I've known of today's bitch for years, but we didn't meet and became friends until the 2015 Nashville Metro election. Holly came up to me at a fundraiser and said, "You're The Blonde Mule. I want to get to know you." to which I responded, "You're Holly McCall. I want to get to know YOU." We've been friends ever since.
Holly is the kind of person you want on your team. In addition to her kindness and warmth, she has a genuine curiosity about people and she's a born leader. Do you know the guts it took to run as a female Democrat in Williamson County this year? But that's the thing about Holly, she steps up and does what needs to be done, and she does the hell out of it. Meet today's bitch, Holly McCall!
What is your job title and where do you work?
I started my own strategic communications firm last year, Morrigan Strategies, but I also just completed running for the State House of Representatives -- which is much like running a small business.
When did you first learn about this field of work?
I don’t remember when I wasn’t aware of politics. My mother was appointed to fill a vacancy on the school board in our home town when I was ten, and was elected six times after that, so I became familiar with the process early on.
How did you know it was what you wanted to do?
I didn’t! I always knew I wanted to make a difference somehow, but only recently have I gotten so disgusted with the lack of meaningful work going on at the Legislature, I decided to stop complaining and do something.
What was your path that lead you to the job you have now?
It’s been a circuitous route, but everything I’ve done professionally - working in campaigns, as a non-profit fundraiser, and as a reporter - has prepared me for this. When I was young, I thought I might run for office. Then I changed my mind, but here I am, back where I started -- and it’s been great.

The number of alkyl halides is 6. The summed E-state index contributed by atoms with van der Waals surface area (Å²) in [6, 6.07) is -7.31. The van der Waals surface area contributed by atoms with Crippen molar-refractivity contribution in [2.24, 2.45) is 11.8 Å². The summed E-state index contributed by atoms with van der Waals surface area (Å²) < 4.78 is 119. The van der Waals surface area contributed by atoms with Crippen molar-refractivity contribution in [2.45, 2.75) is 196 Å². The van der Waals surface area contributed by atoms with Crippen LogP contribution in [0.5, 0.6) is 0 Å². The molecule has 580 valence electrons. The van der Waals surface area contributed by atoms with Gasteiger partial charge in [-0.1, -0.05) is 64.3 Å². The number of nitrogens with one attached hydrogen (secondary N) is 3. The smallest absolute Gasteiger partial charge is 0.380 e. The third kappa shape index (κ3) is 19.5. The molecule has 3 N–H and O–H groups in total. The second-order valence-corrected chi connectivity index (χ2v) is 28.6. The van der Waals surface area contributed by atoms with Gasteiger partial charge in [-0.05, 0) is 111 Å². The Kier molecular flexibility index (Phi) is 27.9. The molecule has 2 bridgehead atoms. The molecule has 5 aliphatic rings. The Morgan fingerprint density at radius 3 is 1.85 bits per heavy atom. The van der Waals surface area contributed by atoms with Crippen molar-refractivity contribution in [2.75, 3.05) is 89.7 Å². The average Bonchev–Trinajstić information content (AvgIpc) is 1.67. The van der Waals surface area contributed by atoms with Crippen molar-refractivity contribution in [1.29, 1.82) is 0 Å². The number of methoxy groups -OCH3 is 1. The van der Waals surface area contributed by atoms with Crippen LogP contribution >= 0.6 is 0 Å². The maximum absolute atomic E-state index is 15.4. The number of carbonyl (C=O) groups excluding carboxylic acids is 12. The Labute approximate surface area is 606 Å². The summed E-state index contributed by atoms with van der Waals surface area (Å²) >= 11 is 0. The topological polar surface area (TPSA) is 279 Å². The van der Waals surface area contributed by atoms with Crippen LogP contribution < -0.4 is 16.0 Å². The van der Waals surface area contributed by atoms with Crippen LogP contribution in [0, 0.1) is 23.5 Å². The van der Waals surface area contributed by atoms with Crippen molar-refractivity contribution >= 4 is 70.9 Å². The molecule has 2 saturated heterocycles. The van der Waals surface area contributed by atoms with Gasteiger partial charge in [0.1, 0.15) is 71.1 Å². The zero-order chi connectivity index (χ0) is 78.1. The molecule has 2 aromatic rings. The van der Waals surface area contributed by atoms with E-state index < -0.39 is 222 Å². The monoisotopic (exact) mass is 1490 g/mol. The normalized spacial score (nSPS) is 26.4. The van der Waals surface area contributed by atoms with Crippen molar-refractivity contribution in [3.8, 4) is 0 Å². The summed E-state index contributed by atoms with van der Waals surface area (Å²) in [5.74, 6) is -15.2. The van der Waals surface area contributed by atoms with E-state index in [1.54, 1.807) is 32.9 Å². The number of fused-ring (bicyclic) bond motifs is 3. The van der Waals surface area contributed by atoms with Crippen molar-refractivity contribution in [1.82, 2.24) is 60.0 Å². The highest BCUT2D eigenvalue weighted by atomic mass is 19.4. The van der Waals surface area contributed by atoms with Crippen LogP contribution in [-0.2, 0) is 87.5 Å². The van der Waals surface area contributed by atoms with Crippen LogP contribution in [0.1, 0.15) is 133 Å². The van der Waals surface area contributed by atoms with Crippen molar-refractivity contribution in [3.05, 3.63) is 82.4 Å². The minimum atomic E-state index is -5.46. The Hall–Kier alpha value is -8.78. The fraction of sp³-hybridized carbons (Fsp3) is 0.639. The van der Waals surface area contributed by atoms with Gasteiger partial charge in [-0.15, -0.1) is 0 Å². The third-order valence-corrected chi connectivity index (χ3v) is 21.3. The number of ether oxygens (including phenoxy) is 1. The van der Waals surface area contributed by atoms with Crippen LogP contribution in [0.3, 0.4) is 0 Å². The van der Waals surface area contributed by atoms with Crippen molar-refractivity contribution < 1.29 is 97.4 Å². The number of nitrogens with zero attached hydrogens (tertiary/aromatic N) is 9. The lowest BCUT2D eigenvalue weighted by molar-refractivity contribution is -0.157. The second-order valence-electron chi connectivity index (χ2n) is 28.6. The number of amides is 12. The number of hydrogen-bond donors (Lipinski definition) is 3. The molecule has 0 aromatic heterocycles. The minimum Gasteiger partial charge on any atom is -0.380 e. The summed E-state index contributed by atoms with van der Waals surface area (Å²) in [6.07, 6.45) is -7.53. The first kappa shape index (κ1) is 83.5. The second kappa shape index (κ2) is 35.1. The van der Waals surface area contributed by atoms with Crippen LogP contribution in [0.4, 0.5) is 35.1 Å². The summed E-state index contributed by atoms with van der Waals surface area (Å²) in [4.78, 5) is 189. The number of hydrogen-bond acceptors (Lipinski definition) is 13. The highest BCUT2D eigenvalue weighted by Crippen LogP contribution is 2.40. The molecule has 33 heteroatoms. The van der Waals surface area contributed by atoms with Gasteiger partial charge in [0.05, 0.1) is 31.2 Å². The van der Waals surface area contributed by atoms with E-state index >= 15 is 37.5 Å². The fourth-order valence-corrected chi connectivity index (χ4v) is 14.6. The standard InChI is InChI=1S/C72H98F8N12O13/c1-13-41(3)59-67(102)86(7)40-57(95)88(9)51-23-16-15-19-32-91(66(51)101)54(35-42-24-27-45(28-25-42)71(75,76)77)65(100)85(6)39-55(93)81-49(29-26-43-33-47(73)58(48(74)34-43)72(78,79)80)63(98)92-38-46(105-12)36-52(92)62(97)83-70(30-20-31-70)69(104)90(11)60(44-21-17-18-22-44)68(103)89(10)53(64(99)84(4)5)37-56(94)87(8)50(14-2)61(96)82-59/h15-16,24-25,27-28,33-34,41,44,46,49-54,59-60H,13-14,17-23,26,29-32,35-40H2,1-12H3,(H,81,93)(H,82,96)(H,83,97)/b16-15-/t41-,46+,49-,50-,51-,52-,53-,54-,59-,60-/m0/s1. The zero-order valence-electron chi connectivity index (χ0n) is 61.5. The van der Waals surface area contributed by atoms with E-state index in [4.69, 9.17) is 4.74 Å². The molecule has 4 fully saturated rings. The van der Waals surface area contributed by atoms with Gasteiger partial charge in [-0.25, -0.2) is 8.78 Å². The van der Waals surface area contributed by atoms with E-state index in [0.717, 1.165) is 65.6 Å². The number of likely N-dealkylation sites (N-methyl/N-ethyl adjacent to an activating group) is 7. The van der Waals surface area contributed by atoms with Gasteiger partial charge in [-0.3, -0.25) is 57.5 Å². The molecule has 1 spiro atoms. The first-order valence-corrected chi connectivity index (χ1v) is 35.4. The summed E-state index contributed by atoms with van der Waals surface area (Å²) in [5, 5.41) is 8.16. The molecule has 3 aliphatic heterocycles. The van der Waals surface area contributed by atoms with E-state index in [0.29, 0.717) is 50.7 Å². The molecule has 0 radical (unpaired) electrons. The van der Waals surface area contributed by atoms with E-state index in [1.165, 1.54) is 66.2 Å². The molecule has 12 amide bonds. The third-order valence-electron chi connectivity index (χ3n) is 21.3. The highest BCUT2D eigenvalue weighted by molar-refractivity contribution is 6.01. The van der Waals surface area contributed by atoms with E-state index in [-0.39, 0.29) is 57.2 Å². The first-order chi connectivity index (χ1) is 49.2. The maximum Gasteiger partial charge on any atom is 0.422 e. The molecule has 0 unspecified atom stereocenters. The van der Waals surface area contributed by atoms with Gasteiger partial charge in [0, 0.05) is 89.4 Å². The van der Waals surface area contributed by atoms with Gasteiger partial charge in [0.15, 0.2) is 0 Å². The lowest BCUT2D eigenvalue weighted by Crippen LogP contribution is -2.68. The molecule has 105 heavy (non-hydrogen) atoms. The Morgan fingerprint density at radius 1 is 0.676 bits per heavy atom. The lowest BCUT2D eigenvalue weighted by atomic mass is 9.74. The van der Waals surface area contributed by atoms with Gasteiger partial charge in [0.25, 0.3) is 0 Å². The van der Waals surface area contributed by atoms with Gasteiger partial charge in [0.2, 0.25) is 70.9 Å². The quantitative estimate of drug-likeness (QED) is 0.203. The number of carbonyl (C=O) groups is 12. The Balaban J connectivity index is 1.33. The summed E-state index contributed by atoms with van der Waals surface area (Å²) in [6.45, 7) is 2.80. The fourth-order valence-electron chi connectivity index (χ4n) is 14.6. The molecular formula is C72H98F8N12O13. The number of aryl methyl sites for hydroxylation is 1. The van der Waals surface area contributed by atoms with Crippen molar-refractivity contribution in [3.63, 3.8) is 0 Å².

Favorite piece of advice, business or otherwise?
Don’t be so afraid of failure you don’t attempt new things.
Failure you learned from or that helped you improve the way you work?
When I was managing my first campaign at 27, I thought people expected me to know everything. As I’ve matured, I realize I would have been better off asking questions and not worrying about appearing insecure. Thus, I now ask questions constantly.
What would you do with 2 more hours a day?
Work out more and read more.
What is your greatest success (or something you’re most proud of) in your professional life?
My work as communications and community relations director on the Music City Center construction project. We had a great team of people who were united in the mission to get the job done on time, on budget, and with as much benefit to the community as we could enact.
What’s the first app or website you open when you wake up in the morning?
How do you decompress at the end of the work day?
I work out. Usually it’s running, but in the summer after knocking on doors for six hours a day, I swam. It’s better than therapy and serves like putting my brain through a washing machine. I truly do not understand what people who do not run do to feel as good as I do after running.
What’s the hardest thing about your job that isn’t obvious?
No one can be the candidate but me. No matter how supportive family or friends are, the pressure to be good natured in public, informed on issues, the pressure to raise money and pay staff, the negative things people think or say about you -- that all falls on the candidate. Every decision about the campaign ultimately comes back to me.
What is one thing everyone gets wrong about what you do?
That it’s glamorous. It’s not. Enjoyable, yes, but it’s nothing like campaigns on TV: you knock on a lot of doors, you get sweaty, and you do most of it yourself without a big staff of handlers.
Lastly, and most important, what is your favorite TV show and what is your favorite snack?
It’s not fun, I know, but I literally don’t have a favorite TV show. I can’t think of one! But I can mow down a bag of Hershey’s kisses.
All photos courtesy of Holly McCall